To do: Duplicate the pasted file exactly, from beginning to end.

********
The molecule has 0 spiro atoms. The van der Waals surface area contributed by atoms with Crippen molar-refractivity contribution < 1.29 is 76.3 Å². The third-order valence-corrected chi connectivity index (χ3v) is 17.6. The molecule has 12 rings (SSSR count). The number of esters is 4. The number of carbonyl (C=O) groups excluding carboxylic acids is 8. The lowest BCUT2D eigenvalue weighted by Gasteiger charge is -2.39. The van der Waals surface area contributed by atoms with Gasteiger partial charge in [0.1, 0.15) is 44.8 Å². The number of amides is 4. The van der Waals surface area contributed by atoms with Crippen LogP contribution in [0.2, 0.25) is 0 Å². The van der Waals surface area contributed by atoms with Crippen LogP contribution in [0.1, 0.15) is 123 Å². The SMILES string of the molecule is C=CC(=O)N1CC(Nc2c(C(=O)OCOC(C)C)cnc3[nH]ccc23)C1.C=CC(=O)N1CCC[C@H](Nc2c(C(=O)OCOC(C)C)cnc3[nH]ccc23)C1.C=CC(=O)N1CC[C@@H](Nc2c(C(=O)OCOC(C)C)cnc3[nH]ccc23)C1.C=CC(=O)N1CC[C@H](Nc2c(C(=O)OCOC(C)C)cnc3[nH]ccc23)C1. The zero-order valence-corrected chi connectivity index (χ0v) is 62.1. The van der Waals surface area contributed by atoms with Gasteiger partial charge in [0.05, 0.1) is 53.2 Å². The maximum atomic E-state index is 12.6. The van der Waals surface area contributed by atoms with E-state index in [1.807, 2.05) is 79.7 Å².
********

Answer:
The molecule has 0 spiro atoms. The van der Waals surface area contributed by atoms with Crippen molar-refractivity contribution < 1.29 is 76.3 Å². The third-order valence-corrected chi connectivity index (χ3v) is 17.6. The molecule has 12 rings (SSSR count). The number of esters is 4. The number of carbonyl (C=O) groups excluding carboxylic acids is 8. The lowest BCUT2D eigenvalue weighted by Gasteiger charge is -2.39. The van der Waals surface area contributed by atoms with Gasteiger partial charge in [0.1, 0.15) is 44.8 Å². The number of amides is 4. The van der Waals surface area contributed by atoms with Crippen LogP contribution in [0.2, 0.25) is 0 Å². The van der Waals surface area contributed by atoms with Crippen LogP contribution in [0.1, 0.15) is 123 Å². The SMILES string of the molecule is C=CC(=O)N1CC(Nc2c(C(=O)OCOC(C)C)cnc3[nH]ccc23)C1.C=CC(=O)N1CCC[C@H](Nc2c(C(=O)OCOC(C)C)cnc3[nH]ccc23)C1.C=CC(=O)N1CC[C@@H](Nc2c(C(=O)OCOC(C)C)cnc3[nH]ccc23)C1.C=CC(=O)N1CC[C@H](Nc2c(C(=O)OCOC(C)C)cnc3[nH]ccc23)C1. The zero-order valence-corrected chi connectivity index (χ0v) is 62.1. The van der Waals surface area contributed by atoms with Gasteiger partial charge in [0.05, 0.1) is 53.2 Å². The maximum atomic E-state index is 12.6. The van der Waals surface area contributed by atoms with E-state index in [1.807, 2.05) is 79.7 Å².